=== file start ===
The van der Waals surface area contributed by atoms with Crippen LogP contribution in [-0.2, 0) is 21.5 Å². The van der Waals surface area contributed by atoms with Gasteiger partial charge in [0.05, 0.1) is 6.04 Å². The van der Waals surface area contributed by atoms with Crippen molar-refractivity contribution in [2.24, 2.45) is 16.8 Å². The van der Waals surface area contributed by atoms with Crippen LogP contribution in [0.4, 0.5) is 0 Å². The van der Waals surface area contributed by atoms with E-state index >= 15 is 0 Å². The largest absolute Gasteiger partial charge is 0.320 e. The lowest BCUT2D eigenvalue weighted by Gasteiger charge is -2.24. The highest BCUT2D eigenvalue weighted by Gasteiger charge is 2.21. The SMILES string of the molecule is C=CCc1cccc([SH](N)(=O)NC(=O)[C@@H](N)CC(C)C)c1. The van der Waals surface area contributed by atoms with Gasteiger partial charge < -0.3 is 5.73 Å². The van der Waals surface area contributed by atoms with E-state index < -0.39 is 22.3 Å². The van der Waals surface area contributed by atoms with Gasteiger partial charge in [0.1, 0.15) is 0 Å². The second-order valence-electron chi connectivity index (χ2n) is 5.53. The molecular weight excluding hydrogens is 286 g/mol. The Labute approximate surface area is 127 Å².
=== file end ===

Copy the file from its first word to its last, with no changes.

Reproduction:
The van der Waals surface area contributed by atoms with Crippen LogP contribution in [-0.2, 0) is 21.5 Å². The van der Waals surface area contributed by atoms with Gasteiger partial charge in [0.05, 0.1) is 6.04 Å². The van der Waals surface area contributed by atoms with Crippen molar-refractivity contribution in [2.24, 2.45) is 16.8 Å². The van der Waals surface area contributed by atoms with Crippen LogP contribution in [0.4, 0.5) is 0 Å². The van der Waals surface area contributed by atoms with E-state index >= 15 is 0 Å². The largest absolute Gasteiger partial charge is 0.320 e. The lowest BCUT2D eigenvalue weighted by Gasteiger charge is -2.24. The highest BCUT2D eigenvalue weighted by Gasteiger charge is 2.21. The SMILES string of the molecule is C=CCc1cccc([SH](N)(=O)NC(=O)[C@@H](N)CC(C)C)c1. The van der Waals surface area contributed by atoms with Gasteiger partial charge < -0.3 is 5.73 Å². The van der Waals surface area contributed by atoms with E-state index < -0.39 is 22.3 Å². The van der Waals surface area contributed by atoms with Gasteiger partial charge in [0.1, 0.15) is 0 Å². The second-order valence-electron chi connectivity index (χ2n) is 5.53. The molecular weight excluding hydrogens is 286 g/mol. The Labute approximate surface area is 127 Å².